He has hammered at such length upon the character of the false teachers, and their impending doom, that Jude delivers almost as an afterthought a tender warning, lest any of the feeble saints be trampled in an unguarded zeal for the purity of Christ’s truth and worship.  Not all who are something less than stalwart Christians should be denounced as enemies of the faith, as scoundrels who turn the grace of God into lasciviousness.  There are those within the church who have genuine faith, but it is small faith.  Through weakness and perhaps through ignorance they may be easily misled.  Their error is not one of malice against the true Gospel, for they possess genuine faith in Christ, albeit a very weak one.  Such believers who are not well instructed, and are easily persuaded by glib words, stand in particular danger of falling before the seductions of the false teachers Jude has been describing.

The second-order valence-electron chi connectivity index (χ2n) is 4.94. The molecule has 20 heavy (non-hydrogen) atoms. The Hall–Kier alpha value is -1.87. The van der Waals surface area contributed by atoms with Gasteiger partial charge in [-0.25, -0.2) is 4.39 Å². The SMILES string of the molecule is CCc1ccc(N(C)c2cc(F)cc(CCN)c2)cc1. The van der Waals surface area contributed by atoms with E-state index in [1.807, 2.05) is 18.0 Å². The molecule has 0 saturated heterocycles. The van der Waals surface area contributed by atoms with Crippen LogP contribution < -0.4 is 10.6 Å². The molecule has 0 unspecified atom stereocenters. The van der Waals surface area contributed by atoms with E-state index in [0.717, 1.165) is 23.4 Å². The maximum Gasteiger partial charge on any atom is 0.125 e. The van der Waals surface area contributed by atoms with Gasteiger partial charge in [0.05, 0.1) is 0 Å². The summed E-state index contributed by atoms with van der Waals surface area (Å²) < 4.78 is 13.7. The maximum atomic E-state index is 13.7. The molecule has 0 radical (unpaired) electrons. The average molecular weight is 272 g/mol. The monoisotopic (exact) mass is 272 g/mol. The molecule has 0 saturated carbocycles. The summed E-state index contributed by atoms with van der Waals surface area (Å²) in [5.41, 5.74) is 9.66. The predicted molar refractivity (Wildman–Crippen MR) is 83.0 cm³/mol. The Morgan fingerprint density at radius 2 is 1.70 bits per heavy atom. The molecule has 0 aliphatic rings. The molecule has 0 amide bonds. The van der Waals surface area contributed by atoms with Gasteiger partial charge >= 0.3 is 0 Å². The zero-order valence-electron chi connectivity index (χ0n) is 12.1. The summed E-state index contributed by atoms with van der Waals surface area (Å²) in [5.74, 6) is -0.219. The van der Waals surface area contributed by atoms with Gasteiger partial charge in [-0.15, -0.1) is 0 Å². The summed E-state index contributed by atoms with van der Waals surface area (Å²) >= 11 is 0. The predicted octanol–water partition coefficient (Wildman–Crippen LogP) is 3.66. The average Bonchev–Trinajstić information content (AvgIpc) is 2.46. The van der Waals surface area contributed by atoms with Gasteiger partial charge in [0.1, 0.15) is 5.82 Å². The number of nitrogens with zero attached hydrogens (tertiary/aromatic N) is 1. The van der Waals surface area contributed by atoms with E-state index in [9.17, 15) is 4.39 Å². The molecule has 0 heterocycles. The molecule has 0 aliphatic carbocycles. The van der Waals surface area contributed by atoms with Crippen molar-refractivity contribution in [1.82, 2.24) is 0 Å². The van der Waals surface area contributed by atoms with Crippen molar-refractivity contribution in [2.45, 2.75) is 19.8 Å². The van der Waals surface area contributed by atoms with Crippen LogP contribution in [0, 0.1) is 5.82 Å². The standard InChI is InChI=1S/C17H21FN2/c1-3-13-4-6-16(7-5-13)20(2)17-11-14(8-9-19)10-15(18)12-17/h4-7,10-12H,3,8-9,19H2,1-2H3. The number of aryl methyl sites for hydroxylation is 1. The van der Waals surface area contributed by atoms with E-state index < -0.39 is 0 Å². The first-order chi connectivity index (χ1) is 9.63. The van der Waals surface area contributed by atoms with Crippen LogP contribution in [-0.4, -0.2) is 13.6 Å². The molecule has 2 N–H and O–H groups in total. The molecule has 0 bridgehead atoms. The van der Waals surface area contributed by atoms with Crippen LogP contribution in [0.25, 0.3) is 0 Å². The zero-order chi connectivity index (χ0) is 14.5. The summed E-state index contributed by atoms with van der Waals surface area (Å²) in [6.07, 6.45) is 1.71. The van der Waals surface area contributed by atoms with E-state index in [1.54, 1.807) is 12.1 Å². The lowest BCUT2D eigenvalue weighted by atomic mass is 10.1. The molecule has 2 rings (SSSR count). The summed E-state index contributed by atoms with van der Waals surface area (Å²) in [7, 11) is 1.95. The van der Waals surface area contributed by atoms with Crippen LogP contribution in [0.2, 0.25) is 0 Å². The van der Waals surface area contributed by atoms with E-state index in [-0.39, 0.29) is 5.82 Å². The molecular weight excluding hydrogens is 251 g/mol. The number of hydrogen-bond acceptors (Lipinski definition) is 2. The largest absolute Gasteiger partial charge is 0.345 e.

But Jude would not have them tossed into the same lump with the apostates.  They are to be regarded with compassion, for we ourselves could be in a state as miserable as theirs, or even much worse, if the Lord had neglected to save us at all.  We need to be keen enough in our spiritual perception that we can distinguish between the honest but weak Christian, and the outright heretic who uses the Gospel of God’s grace as a license to pursue his lusts.  The latter should be marked out, denounced, and summarily removed from the church, until they are granted repentance to the acknowledging of the truth.  But for the former we should make a difference, considering them as brethren and treating them as such; bearing with their weaknesses, warning them against error, encouraging them in their fears, lifting them up when they fall.